2 edition of Indiana bat, Myotis sodalis found in the catalog.
Indiana bat, Myotis sodalis
James M. Engel
by U.S. Dept. of the Interior, Fish and Wildlife Service in Washington
Written in English
|Statement||by James M. Engel.|
|Series||Special scientific report--wildlife ;, no. 196|
|LC Classifications||SK361 .A256 no. 196, Z7997.B3 .A256 no. 196, QL737.C595 .A256 no. 196|
|The Physical Object|
|Pagination||ii, 11 p. ;|
|Number of Pages||11|
|LC Control Number||76008023|
The membrane extending from the tail to the hind legs is known as the interfemoral membrane. The dorsal pelage of the Indiana bat differs from that of the other three species of Myotis in being somewhat tricolored. Each hair is black at its base, grayish in the middle, and has a cinnamon-brown tip. A life history and taxonomic study of the Indiana bat, Myotis sodalis (Scientific publications) [Hall, John Sylvester] on *FREE* shipping on qualifying offers. A life history and taxonomic study of the Indiana bat, Myotis sodalis (Scientific publications)Author: John Sylvester Hall.
Indiana bat, Myotis sodalis Status: State: Endangered Federal: Endangered Identification The Indiana bat is a medium-sized member of the genus Myotis. The head and body length ranges from 41 to 49 mm (1 5/8 - 1 7/8 in.), while the forearm length ranges from 35 to 41 mm (1 3/8 - 1 5/8 in.) (US FWS ). The species closely resembles the little. The Indiana bat (Myotis sodalis) is a medium-sized mouse-eared bat native to North America. It lives primarily in southern and midwestern states and in parts of the south of the United States and is listed as an endangered species. The Indiana bat is gray, black, or chestnut in color and is –2 inches and weighs – grams ( – oz.).
Acoustic monitoring and radio-tracking were used to study the nocturnal activity of adult female Indiana bats Myotis sodalis at a maternity site in Michigan, U.S.A. Pregnant bats did not use the Author: Allen Kurta. Indiana Bat (Myotis sodalis) Draft Recovery Plan: First Revision April Edited by Lori Pruitt U.S. Fish and Wildlife Service Region 3 Bloomington, Indiana, Field Office and Leslie TeWinkel U.S. Fish and Wildlife Service Region 3 Regional Office – Fort Snelling, Minnesota For Region 3 U.S. Fish and Wildlife Service Fort Snelling, Minnesota.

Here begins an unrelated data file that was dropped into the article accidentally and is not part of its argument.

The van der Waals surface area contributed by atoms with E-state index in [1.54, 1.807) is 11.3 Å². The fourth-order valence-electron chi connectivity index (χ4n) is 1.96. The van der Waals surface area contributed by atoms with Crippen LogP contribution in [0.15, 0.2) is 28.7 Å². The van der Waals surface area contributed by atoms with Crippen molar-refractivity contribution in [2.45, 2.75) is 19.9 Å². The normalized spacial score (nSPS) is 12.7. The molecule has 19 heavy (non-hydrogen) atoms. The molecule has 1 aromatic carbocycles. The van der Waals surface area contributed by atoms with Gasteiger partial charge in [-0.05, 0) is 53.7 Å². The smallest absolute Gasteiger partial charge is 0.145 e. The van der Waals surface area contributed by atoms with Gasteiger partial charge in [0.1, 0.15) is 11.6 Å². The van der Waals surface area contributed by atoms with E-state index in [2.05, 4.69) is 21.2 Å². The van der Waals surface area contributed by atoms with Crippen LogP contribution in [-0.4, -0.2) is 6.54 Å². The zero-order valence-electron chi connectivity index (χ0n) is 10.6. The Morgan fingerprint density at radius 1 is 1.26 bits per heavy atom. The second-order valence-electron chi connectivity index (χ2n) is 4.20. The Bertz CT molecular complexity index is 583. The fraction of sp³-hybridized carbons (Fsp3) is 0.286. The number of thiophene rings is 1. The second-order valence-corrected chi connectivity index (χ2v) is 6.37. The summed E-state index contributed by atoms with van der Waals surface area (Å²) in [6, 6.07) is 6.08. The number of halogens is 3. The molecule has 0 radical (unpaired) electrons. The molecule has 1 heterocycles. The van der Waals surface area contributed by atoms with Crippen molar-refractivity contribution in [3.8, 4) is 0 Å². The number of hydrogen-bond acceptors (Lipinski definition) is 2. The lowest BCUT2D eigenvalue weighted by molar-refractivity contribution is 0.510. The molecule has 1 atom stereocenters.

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The scientific name of the Indiana bat is Myotis sodalis and it is an accurate description of the species. Myotis means “mouse ear” and refers Myotis sodalis book the relatively small, mouse-like ears of the bats in this group. Sodalis is the Latin word for “companion.” The Indiana bat is a very social species; large numbers cluster together during.
Myotis sodalis, also known as the Indiana bat, is found only in North America. Their range spans from Iowa, Missouri, and northern Arkansas east to western Virginia and North Carolina, and north into New York, Vermont, New Hampshire, and Massachusetts.
The Indiana bat, Myotis sodalis, is a small bat with a weight that ranges from approximately 5 to 11 grams. The forearm ranges from approximately 36 to mm, the hind foot from approximately 8 to 10mm, the tail length from approximately 27 to 44mm, and the ear height from approximately 12 to.
The Indiana myotis was one of the first bat species in the United States to be recognized as endangered by the U.S. Fish and Wildlife Service Endangered Species Act. This listing was largely due to declines recorded at winter hibernation sites in caves, which, until very recently, were the only known roosts for.
Indiana Bat (Myotis sodalis) 5-Year Review: Summary and Evaluation Technical Report (PDF Available) September with Reads How we measure 'reads'. Jul 5, - She grew up small & she flew alright, with those Indiana Bats in the Indiana night. See more ideas about Indiana, Mammals and Bat species pins.
Indiana bat Indiana Bat. Description. The Indiana bat, Myotis sodalis, is a small bat with a weight that ranges from approximately 5 to 11 grams.
The forearm ranges from approximately Indiana bat to mm, the hind foot from approximately 8 to 10mm, the tail length from approximately 27 to 44mm, and the ear height from approximately 12 to 15mm.
Disclaimer: ITIS taxonomy is based on the latest scientific consensus available, and is provided as a general reference source for interested parties.